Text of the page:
This opinion will be unpublished and
may not be cited except as provided by
Minn. Stat. § 480A.08, subd. 3 (2006).
IN COURT OF APPEALS
State of Minnesota,
James Earl Patterson,
Filed April 24, 2007
Hennepin County District Court
File No. 04043725
Lori Swanson, Attorney General, 1800 Bremer Tower, 445 Minnesota Street, St. Paul, MN 55101-2134; and
Stuart, State Public Defender, Lydia M. Villalva Lijo, Assistant Public
Considered and decided by Lansing, Presiding Judge; Peterson, Judge; and Worke, Judge.
U N P U B L I S H E D O P I N I O N
In this appeal from convictions of assault and attempted first- and second-degree criminal sexual conduct, appellant James Earl Patterson argues that (1) the evidence was insufficient to support the convictions because the complainant’s statements were too inconsistent and her credibility too doubtful; and (2) the district court committed plain error by giving a no-adverse-inference instruction without obtaining appellant’s consent. We affirm.
Shortly before 2:00 a.m. on April 6, 2004, D.S. heard bumping noises and a scream coming from the next apartment. After then hearing a child cry, “Leave my mama alone,” D.S. called 911.
Minneapolis Police Officer Jeremiah Kocher and a second officer responded to the 911 call. When the officers arrived, they heard screaming and the victim asking for help. After knocking on the door and identifying themselves as police, they heard the victim screaming, “Help, please don’t rape me.” When the officers threatened to kick in the door, it was opened by a man who was later identified as appellant James Earl Patterson.
After appellant was removed from the premises, Kocher stayed at the apartment to interview the victim, who was crying and unable to speak. The victim’s shirt was torn, and she was bleeding from the face. She appeared to Kocher to be in a state of shock or terror. After a while, the victim calmed down and described how appellant, who is the victim’s cousin and was spending the night at her apartment, had sexually assaulted her. The victim was awakened by appellant crawling into bed with her and threatening to sexually assault her. At some point, the victim ran out of the bedroom into the living room. In the living room, appellant threw her onto the couch, punched her in the face repeatedly, and threatened her with a knife, holding her down and saying, “If you scream, I’ll cut your . . . throat. And by the time the police . . . get here, you’ll be dead.” Officers recovered a knife from the victim’s apartment. Later that morning, the victim gave a statement to Minneapolis Police Sergeant Daniel Swalve.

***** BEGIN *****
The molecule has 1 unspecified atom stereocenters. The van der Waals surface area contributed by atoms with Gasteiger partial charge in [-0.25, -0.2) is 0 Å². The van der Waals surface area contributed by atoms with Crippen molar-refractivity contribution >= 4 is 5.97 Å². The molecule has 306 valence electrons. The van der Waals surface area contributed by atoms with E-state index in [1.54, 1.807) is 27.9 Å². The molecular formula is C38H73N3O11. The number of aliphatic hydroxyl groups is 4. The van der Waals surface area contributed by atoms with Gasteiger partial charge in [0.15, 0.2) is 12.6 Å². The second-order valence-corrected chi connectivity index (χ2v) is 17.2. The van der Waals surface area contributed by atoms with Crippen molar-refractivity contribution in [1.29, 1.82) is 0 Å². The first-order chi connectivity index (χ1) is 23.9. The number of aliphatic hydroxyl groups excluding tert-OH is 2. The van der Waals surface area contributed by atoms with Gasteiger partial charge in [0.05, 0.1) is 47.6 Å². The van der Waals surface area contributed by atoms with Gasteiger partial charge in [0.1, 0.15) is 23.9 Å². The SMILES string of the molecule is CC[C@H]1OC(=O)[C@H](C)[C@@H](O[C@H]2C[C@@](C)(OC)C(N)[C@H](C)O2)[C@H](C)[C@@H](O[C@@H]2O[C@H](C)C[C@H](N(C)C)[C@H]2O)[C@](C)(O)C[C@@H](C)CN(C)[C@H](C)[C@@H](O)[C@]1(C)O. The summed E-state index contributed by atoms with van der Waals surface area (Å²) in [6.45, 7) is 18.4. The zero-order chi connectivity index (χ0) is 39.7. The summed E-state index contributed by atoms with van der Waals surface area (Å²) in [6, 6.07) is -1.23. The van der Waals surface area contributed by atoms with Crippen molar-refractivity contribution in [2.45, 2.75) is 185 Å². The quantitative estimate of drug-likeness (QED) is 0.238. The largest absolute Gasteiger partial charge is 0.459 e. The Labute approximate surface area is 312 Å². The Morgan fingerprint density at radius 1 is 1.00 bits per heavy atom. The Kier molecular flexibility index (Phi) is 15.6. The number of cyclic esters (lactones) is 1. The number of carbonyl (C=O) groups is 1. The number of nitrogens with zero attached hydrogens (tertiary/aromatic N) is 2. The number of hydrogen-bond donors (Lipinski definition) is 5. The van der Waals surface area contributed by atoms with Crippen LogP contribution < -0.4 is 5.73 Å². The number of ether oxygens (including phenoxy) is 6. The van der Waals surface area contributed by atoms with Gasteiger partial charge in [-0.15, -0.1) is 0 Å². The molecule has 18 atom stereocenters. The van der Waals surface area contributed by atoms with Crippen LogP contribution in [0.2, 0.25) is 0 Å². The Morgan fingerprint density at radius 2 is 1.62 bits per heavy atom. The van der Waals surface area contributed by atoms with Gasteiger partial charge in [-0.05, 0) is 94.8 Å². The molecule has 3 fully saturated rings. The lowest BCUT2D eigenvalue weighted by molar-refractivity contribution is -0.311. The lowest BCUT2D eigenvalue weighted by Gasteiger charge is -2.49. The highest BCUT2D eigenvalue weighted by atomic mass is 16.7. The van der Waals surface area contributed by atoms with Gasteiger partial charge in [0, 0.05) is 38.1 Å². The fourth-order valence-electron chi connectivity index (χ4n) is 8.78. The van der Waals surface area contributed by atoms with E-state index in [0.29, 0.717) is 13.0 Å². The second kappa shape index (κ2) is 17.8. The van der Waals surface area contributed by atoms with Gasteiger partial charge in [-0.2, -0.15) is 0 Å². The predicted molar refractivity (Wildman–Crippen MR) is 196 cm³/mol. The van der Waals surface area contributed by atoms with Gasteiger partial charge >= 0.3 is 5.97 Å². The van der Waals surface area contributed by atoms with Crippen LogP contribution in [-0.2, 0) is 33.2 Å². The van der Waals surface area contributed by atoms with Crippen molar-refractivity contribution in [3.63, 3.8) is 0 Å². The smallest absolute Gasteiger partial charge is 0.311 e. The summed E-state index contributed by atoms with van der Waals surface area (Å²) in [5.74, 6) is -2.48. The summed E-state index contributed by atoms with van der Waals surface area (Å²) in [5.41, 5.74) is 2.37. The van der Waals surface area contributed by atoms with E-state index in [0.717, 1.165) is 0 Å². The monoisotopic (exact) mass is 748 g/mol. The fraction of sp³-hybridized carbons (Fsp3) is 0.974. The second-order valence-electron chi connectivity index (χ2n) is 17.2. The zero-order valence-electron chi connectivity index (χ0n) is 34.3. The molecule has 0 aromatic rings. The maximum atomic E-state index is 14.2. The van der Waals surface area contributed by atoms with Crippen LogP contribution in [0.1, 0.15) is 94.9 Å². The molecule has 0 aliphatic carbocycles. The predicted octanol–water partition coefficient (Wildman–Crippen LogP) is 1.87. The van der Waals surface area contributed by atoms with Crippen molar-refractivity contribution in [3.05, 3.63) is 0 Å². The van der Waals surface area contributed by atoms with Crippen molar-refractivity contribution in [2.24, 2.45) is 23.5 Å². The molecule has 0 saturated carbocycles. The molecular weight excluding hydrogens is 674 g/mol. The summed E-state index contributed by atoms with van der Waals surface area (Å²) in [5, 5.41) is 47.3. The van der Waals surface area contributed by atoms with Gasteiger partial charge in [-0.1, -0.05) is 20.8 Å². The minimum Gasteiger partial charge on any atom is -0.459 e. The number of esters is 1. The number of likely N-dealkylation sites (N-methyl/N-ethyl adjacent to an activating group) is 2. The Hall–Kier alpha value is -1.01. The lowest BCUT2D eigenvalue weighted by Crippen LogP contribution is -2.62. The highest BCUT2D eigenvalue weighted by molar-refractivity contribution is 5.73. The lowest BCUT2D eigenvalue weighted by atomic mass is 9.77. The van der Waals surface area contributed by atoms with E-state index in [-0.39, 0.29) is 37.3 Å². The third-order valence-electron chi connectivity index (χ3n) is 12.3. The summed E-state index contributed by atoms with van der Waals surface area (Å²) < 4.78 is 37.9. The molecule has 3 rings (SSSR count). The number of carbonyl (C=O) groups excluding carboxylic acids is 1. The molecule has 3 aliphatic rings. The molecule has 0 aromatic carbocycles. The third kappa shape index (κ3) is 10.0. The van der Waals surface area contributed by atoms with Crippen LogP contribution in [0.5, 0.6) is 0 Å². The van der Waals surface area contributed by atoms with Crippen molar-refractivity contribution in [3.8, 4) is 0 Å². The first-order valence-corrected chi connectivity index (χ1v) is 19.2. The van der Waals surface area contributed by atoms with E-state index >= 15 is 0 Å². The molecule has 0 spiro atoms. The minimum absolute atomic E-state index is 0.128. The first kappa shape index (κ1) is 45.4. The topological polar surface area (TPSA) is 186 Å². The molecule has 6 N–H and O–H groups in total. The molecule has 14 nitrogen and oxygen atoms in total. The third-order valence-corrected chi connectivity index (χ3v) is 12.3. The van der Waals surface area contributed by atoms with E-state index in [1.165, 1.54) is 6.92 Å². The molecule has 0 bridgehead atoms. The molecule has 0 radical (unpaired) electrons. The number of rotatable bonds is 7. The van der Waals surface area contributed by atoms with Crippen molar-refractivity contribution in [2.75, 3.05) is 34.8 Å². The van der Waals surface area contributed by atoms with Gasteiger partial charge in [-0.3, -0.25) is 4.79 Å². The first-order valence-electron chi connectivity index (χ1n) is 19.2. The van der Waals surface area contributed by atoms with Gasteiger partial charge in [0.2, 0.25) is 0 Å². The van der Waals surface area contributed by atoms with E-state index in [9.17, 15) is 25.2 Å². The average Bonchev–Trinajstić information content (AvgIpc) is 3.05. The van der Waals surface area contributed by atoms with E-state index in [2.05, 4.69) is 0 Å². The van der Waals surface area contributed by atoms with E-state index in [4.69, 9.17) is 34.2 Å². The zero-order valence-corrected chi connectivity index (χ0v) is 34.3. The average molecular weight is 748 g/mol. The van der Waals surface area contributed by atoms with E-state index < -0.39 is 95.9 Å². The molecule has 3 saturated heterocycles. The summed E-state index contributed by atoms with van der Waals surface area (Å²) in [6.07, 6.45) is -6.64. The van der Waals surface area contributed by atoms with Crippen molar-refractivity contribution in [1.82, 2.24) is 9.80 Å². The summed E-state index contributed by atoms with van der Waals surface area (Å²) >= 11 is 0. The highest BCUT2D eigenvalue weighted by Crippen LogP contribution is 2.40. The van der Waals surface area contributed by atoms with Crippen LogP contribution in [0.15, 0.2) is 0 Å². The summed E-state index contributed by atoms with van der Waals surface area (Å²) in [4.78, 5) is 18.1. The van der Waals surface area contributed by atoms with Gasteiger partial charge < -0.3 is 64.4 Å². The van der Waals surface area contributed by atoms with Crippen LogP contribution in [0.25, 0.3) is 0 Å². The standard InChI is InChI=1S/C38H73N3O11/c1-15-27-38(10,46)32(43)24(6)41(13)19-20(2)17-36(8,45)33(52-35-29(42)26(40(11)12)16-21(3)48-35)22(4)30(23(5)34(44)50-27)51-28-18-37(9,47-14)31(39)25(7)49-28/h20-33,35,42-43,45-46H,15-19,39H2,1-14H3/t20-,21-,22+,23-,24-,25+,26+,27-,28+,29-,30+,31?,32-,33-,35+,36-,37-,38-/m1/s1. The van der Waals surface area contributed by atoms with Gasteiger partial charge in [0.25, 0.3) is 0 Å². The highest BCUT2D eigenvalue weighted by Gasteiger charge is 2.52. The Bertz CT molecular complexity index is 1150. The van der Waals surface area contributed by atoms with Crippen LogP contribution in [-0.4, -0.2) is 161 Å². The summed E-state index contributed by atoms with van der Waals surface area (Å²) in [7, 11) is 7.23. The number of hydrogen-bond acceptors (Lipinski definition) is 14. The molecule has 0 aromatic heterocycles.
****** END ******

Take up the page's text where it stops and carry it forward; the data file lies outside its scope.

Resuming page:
Appellant was charged with two counts of attempted criminal sexual conduct and one count of second-degree assault. Family members pressured the victim not to testify against appellant. One of appellant’s sisters offered the victim “money not to say what happened, using the excuse [that] . . . he was high.” Another sister told the victim that she “shouldn’t go through with it because [she] knew [appellant] was high and he didn’t mean to do it.” The victim’s mother told her not to go through with the case against appellant and told her to “hide out for awhile,” so she would not have to testify against appellant.
Trial was scheduled to begin in late June 2004. During jury selection, the victim left the courthouse. The trial was continued, but when the victim could not be located, the jury, which had not been sworn, was discharged, and the complaint was dismissed on July 6, 2004. The charges against appellant were re-issued on July 12, 2004.
The victim was located, and in a statement made to a police sergeant and a child-protection worker in September 2004, the victim said that on the night of the incident, she had gotten into an argument and physical fight with a woman who had come to the victim’s apartment with appellant.
Trial on the re-issued charges began in March 2005. The victim testified at trial that she had lied in her September 2004 statement due to pressure from appellant and other family members. The victim’s trial testimony indicated that appellant tried to stab her with a knife in the bedroom rather than in the living room.
A jury found appellant guilty as charged. The district court sentenced appellant for the attempted first-degree criminal sexual conduct offense to an executed term of 73 months in prison with a ten-year conditional-release term. This direct appeal challenging the convictions followed.
D E C I S I O N
1. Appellant argues that his convictions must be reversed because inconsistencies between the victim’s trial testimony and out-of-court statements and other evidence tending to cast doubt on the victim’s credibility make the victim’s testimony incredible as a matter of law.
In considering a claim of insufficient evidence, this court’s review is limited to a painstaking analysis of the record to determine whether the evidence, when viewed in the light most favorable to the conviction, is sufficient to allow the jurors to reach the verdict that they did. State v. Webb, 440 N.W.2d 426, 430 (Minn. 1989). The reviewing court must assume that the jury believed the state’s witnesses and disbelieved any contrary evidence. State v. Moore, 438 N.W.2d 101, 108 (Minn. 1989). The reviewing court will not disturb the verdict if the jury, acting with due regard for the presumption of innocence and the requirement of proof beyond a reasonable doubt, could reasonably conclude that the defendant was guilty of the charged offense. State v. Alton, 432 N.W.2d 754, 756 (Minn. 1988). In evaluating the reasonableness of the jury’s decision to convict, the court defers to the jury on the issues of witness credibility and the weight to be assigned each witness’s testimony. State v. Bliss, 457 N.W.2d 385, 390 (Minn. 1990).